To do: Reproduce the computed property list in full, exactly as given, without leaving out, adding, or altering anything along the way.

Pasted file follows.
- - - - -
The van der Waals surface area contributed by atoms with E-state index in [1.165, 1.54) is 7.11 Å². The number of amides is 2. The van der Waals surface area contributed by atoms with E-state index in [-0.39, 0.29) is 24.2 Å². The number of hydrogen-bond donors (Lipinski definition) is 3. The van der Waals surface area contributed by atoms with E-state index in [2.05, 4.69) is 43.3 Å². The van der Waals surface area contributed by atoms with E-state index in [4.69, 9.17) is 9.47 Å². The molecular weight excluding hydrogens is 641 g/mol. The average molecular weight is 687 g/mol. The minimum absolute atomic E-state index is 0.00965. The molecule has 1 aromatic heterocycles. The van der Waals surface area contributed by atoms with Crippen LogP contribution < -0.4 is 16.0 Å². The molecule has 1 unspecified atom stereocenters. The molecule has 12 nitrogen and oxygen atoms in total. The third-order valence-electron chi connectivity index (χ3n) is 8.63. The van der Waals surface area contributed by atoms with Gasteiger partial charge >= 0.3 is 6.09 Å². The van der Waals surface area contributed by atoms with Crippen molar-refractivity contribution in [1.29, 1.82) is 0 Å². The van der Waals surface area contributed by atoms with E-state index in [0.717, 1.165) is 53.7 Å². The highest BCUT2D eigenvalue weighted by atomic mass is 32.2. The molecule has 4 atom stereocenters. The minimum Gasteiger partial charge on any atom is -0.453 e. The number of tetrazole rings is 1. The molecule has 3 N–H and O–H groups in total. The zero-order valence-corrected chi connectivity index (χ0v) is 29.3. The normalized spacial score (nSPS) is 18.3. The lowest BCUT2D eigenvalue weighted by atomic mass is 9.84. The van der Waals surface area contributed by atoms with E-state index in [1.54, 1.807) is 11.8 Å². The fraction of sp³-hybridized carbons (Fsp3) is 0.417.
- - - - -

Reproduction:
The van der Waals surface area contributed by atoms with E-state index in [1.165, 1.54) is 7.11 Å². The number of amides is 2. The van der Waals surface area contributed by atoms with E-state index in [-0.39, 0.29) is 24.2 Å². The number of hydrogen-bond donors (Lipinski definition) is 3. The van der Waals surface area contributed by atoms with E-state index in [2.05, 4.69) is 43.3 Å². The van der Waals surface area contributed by atoms with E-state index in [4.69, 9.17) is 9.47 Å². The molecular weight excluding hydrogens is 641 g/mol. The average molecular weight is 687 g/mol. The minimum absolute atomic E-state index is 0.00965. The molecule has 1 aromatic heterocycles. The van der Waals surface area contributed by atoms with Crippen LogP contribution < -0.4 is 16.0 Å². The molecule has 1 unspecified atom stereocenters. The molecule has 12 nitrogen and oxygen atoms in total. The third-order valence-electron chi connectivity index (χ3n) is 8.63. The van der Waals surface area contributed by atoms with Gasteiger partial charge >= 0.3 is 6.09 Å². The van der Waals surface area contributed by atoms with Crippen molar-refractivity contribution in [1.29, 1.82) is 0 Å². The van der Waals surface area contributed by atoms with E-state index in [0.717, 1.165) is 53.7 Å². The highest BCUT2D eigenvalue weighted by atomic mass is 32.2. The molecule has 4 atom stereocenters. The minimum Gasteiger partial charge on any atom is -0.453 e. The number of tetrazole rings is 1. The molecule has 3 N–H and O–H groups in total. The zero-order valence-corrected chi connectivity index (χ0v) is 29.3. The normalized spacial score (nSPS) is 18.3. The lowest BCUT2D eigenvalue weighted by atomic mass is 9.84. The van der Waals surface area contributed by atoms with E-state index in [1.54, 1.807) is 11.8 Å². The fraction of sp³-hybridized carbons (Fsp3) is 0.417.